If you’ve stepped into any workplace in the past few years, you’ll notice a stark difference from the office space of last century. It used to be nose to the grindstone, all work and no play. But the office scene today is the new social scene.
That’s not to say that employees aren’t working any harder. In fact, they’re more productive and innovative today than ever. And the faster your office embraces a company culture that is more social in nature, the better you’ll be able to capitalize on employee retention.
And there’s no better way to start than to make your new hires feel welcome.
Greeting. Before a new hire’s start date, designate someone on the team to take them under their wing the first day. That may be you, their counterpart or the office manager. Whoever it is, this person is dedicated to making sure new hires know how to dress, find the bathroom and what is expected from them on both a professional and social level.
Team lunch. Obviously, you should make team introductions earlier in the day, but take time to welcome new hires with a team lunch the first day too. This provides a glimpse into personalities and people types outside of the office. With a laid back lunch, new hires can identify with whom on the team they can develop relationships.
Happy hour. Later in the week, take the team out for a happy hour or bowling or coffee. This time together outside of the office, and outside of regular working hours, enables everyone to “cut loose.” It’s during this time that the relationships at the workplace are strengthened, leading to better teamwork in the office.
You may be wondering why the emphasis on relationships and creating a social workplace. This is work after all, isn’t it?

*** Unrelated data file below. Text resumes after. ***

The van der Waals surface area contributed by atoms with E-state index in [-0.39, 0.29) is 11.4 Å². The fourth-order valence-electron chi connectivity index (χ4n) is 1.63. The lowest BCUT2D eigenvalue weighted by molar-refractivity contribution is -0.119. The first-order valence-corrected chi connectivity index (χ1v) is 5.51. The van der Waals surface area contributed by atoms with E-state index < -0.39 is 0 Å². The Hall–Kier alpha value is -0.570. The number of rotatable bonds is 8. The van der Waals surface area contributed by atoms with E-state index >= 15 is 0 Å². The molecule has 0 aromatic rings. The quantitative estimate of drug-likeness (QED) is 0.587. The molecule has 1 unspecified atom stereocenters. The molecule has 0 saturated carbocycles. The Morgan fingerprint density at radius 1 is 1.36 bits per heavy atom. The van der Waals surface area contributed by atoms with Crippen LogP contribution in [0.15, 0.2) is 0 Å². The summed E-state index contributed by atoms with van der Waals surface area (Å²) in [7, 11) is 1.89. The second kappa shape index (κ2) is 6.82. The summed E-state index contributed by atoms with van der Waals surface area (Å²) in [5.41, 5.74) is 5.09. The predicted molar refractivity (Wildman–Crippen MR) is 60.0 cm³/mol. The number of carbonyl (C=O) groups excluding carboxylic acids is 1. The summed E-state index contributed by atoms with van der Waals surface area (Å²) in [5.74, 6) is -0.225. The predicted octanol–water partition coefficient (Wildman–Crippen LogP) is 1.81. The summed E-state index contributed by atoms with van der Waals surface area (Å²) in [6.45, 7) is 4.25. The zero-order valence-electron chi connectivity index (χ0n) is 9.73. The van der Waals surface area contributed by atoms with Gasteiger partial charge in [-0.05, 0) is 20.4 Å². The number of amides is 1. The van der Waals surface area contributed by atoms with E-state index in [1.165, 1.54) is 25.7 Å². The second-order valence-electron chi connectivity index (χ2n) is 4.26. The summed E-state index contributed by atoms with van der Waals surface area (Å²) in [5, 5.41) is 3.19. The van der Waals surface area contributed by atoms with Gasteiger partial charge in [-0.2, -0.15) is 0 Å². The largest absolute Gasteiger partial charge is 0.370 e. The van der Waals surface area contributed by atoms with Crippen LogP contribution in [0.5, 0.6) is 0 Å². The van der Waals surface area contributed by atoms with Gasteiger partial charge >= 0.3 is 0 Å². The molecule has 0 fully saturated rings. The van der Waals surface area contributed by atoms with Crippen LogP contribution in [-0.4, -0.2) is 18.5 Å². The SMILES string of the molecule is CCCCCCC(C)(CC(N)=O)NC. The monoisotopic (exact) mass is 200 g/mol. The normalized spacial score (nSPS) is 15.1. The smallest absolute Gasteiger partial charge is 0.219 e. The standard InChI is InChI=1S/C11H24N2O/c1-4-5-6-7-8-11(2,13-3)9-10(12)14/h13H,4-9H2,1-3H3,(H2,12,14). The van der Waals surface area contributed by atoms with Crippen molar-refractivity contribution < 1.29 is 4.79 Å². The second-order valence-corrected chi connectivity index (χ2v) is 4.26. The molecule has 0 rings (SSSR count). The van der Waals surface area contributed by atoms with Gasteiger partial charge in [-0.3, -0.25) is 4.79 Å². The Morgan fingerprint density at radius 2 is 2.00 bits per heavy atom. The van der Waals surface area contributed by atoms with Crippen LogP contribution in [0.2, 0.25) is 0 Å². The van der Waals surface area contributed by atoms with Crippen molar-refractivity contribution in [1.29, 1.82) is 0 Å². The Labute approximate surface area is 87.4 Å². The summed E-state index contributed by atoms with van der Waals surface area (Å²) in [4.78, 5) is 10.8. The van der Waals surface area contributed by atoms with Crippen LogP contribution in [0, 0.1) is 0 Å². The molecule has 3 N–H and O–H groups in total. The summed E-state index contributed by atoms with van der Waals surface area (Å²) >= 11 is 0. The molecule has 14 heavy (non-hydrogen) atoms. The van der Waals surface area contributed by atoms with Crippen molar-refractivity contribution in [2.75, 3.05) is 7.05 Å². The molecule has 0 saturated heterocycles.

Today, new hires are looking for the typical benefits that a job provides: 401K contributions, a health care plan and vacation days. But one of the newer benefits of the 21st century workplace is more of a social workplace.
Employees want to work somewhere that they feel welcome and valued, not just as an employee but as a person too. A company culture that makes individuals feel that they are important leads to a business that can boast in high numbers of employee retention. That’s because these employees have more than just professional ties to a business; there are those social ties as well, which are undoubtedly more important.
Once you’ve made new hires feel welcome, don’t stop there. TIME explored some businesses that put an emphasis on a social workplace, and they have some great ideas for your business. Try in-house poker, kickball or trivia like Booz Allen Hamilton. Create a mentorship program between more experienced and younger staff members like KPMG. Or provide incentives to young workers that includes participation in senior management strategic sessions like Infosys.
A more social workplace is a better place to work; and when your new hires see that in your workplace, you’ll be able to hold on to them longer.
How else can you create a social workplace to make new hires feel more welcome? Share now in our comments!